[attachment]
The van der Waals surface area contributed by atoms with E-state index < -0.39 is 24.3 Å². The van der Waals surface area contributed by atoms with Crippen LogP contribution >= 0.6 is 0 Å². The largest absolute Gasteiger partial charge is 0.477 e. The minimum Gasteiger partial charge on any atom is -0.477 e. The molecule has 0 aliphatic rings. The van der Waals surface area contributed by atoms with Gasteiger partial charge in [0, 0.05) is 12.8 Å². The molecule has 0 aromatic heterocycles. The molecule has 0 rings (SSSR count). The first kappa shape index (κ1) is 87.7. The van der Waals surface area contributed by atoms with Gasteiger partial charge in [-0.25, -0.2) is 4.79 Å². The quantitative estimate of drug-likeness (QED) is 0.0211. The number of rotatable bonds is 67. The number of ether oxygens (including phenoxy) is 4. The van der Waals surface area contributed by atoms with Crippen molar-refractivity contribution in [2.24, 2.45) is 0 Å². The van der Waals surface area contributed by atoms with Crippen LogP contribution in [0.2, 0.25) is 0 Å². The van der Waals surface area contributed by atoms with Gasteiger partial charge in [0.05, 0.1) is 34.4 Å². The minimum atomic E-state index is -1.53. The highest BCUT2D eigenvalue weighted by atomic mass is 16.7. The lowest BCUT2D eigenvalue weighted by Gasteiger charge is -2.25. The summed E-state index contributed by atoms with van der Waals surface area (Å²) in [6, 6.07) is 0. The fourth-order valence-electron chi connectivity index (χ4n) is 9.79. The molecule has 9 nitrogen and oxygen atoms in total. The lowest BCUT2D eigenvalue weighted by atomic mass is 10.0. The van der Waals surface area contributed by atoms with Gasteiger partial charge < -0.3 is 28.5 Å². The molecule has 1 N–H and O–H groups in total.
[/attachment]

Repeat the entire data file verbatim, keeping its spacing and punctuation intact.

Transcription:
The van der Waals surface area contributed by atoms with E-state index < -0.39 is 24.3 Å². The van der Waals surface area contributed by atoms with Crippen LogP contribution >= 0.6 is 0 Å². The largest absolute Gasteiger partial charge is 0.477 e. The minimum Gasteiger partial charge on any atom is -0.477 e. The molecule has 0 aliphatic rings. The van der Waals surface area contributed by atoms with Gasteiger partial charge in [0, 0.05) is 12.8 Å². The molecule has 0 aromatic heterocycles. The molecule has 0 rings (SSSR count). The first kappa shape index (κ1) is 87.7. The van der Waals surface area contributed by atoms with Gasteiger partial charge in [-0.25, -0.2) is 4.79 Å². The quantitative estimate of drug-likeness (QED) is 0.0211. The number of rotatable bonds is 67. The number of ether oxygens (including phenoxy) is 4. The van der Waals surface area contributed by atoms with Crippen molar-refractivity contribution in [2.24, 2.45) is 0 Å². The van der Waals surface area contributed by atoms with Crippen LogP contribution in [0.2, 0.25) is 0 Å². The van der Waals surface area contributed by atoms with Gasteiger partial charge in [0.05, 0.1) is 34.4 Å². The minimum atomic E-state index is -1.53. The highest BCUT2D eigenvalue weighted by atomic mass is 16.7. The lowest BCUT2D eigenvalue weighted by Gasteiger charge is -2.25. The summed E-state index contributed by atoms with van der Waals surface area (Å²) in [6, 6.07) is 0. The fourth-order valence-electron chi connectivity index (χ4n) is 9.79. The molecule has 9 nitrogen and oxygen atoms in total. The lowest BCUT2D eigenvalue weighted by atomic mass is 10.0. The van der Waals surface area contributed by atoms with Gasteiger partial charge < -0.3 is 28.5 Å². The molecule has 1 N–H and O–H groups in total.